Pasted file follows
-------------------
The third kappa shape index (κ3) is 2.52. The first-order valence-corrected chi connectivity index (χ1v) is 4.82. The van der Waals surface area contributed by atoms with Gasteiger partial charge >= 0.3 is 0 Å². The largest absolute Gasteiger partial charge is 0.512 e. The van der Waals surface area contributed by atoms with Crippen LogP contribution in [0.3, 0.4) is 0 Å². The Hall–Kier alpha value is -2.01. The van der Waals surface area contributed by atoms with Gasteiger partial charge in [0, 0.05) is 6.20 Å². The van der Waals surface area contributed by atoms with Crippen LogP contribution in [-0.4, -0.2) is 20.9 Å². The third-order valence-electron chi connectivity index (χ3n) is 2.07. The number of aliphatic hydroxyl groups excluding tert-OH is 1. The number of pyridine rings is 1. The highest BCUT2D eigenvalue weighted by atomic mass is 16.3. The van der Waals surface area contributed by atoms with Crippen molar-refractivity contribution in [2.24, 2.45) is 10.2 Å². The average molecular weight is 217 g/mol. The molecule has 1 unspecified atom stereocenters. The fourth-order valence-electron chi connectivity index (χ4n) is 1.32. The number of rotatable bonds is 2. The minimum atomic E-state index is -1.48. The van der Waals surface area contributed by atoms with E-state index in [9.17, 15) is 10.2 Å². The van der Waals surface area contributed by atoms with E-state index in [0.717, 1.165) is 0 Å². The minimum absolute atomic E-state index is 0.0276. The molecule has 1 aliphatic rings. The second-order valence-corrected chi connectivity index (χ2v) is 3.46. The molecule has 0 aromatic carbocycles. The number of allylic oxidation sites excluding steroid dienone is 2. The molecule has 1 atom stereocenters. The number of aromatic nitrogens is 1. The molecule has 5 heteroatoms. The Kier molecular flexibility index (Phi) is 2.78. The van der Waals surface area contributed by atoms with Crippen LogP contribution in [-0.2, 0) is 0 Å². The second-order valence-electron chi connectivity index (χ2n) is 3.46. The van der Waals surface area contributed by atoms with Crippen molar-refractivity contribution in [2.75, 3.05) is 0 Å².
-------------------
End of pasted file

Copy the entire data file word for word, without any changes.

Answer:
The third kappa shape index (κ3) is 2.52. The first-order valence-corrected chi connectivity index (χ1v) is 4.82. The van der Waals surface area contributed by atoms with Gasteiger partial charge >= 0.3 is 0 Å². The largest absolute Gasteiger partial charge is 0.512 e. The van der Waals surface area contributed by atoms with Crippen LogP contribution in [0.3, 0.4) is 0 Å². The Hall–Kier alpha value is -2.01. The van der Waals surface area contributed by atoms with Gasteiger partial charge in [0, 0.05) is 6.20 Å². The van der Waals surface area contributed by atoms with Crippen LogP contribution in [-0.4, -0.2) is 20.9 Å². The third-order valence-electron chi connectivity index (χ3n) is 2.07. The number of aliphatic hydroxyl groups excluding tert-OH is 1. The number of pyridine rings is 1. The highest BCUT2D eigenvalue weighted by atomic mass is 16.3. The van der Waals surface area contributed by atoms with Crippen molar-refractivity contribution in [2.24, 2.45) is 10.2 Å². The average molecular weight is 217 g/mol. The molecule has 1 unspecified atom stereocenters. The fourth-order valence-electron chi connectivity index (χ4n) is 1.32. The number of rotatable bonds is 2. The minimum atomic E-state index is -1.48. The van der Waals surface area contributed by atoms with E-state index in [9.17, 15) is 10.2 Å². The van der Waals surface area contributed by atoms with E-state index in [0.717, 1.165) is 0 Å². The minimum absolute atomic E-state index is 0.0276. The molecule has 1 aliphatic rings. The second-order valence-corrected chi connectivity index (χ2v) is 3.46. The molecule has 0 aromatic carbocycles. The number of allylic oxidation sites excluding steroid dienone is 2. The molecule has 1 atom stereocenters. The number of aromatic nitrogens is 1. The molecule has 5 heteroatoms. The Kier molecular flexibility index (Phi) is 2.78. The van der Waals surface area contributed by atoms with Crippen LogP contribution in [-0.2, 0) is 0 Å². The second-order valence-electron chi connectivity index (χ2n) is 3.46. The van der Waals surface area contributed by atoms with Crippen molar-refractivity contribution in [2.75, 3.05) is 0 Å².